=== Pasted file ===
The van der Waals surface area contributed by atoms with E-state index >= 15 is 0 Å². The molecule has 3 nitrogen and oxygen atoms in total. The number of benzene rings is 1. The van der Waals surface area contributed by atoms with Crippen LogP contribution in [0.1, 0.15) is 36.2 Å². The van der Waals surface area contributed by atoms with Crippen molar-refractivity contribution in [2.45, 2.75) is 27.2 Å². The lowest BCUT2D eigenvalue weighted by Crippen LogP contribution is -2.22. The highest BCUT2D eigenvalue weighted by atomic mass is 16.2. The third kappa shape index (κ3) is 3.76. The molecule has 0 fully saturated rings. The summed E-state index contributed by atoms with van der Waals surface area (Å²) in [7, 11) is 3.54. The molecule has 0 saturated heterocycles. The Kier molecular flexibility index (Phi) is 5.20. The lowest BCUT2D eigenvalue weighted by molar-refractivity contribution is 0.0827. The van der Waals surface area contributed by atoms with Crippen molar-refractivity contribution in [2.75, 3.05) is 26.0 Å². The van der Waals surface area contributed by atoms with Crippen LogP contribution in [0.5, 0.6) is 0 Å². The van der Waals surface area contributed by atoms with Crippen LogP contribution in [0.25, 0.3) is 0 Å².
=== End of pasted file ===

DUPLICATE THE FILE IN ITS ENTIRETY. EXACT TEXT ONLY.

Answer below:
The van der Waals surface area contributed by atoms with E-state index >= 15 is 0 Å². The molecule has 3 nitrogen and oxygen atoms in total. The number of benzene rings is 1. The van der Waals surface area contributed by atoms with Crippen LogP contribution in [0.1, 0.15) is 36.2 Å². The van der Waals surface area contributed by atoms with Crippen molar-refractivity contribution in [2.45, 2.75) is 27.2 Å². The lowest BCUT2D eigenvalue weighted by Crippen LogP contribution is -2.22. The highest BCUT2D eigenvalue weighted by atomic mass is 16.2. The third kappa shape index (κ3) is 3.76. The molecule has 0 fully saturated rings. The summed E-state index contributed by atoms with van der Waals surface area (Å²) in [7, 11) is 3.54. The molecule has 0 saturated heterocycles. The Kier molecular flexibility index (Phi) is 5.20. The lowest BCUT2D eigenvalue weighted by molar-refractivity contribution is 0.0827. The van der Waals surface area contributed by atoms with Crippen molar-refractivity contribution in [2.75, 3.05) is 26.0 Å². The van der Waals surface area contributed by atoms with Crippen LogP contribution in [0.5, 0.6) is 0 Å². The van der Waals surface area contributed by atoms with Crippen LogP contribution in [0.25, 0.3) is 0 Å².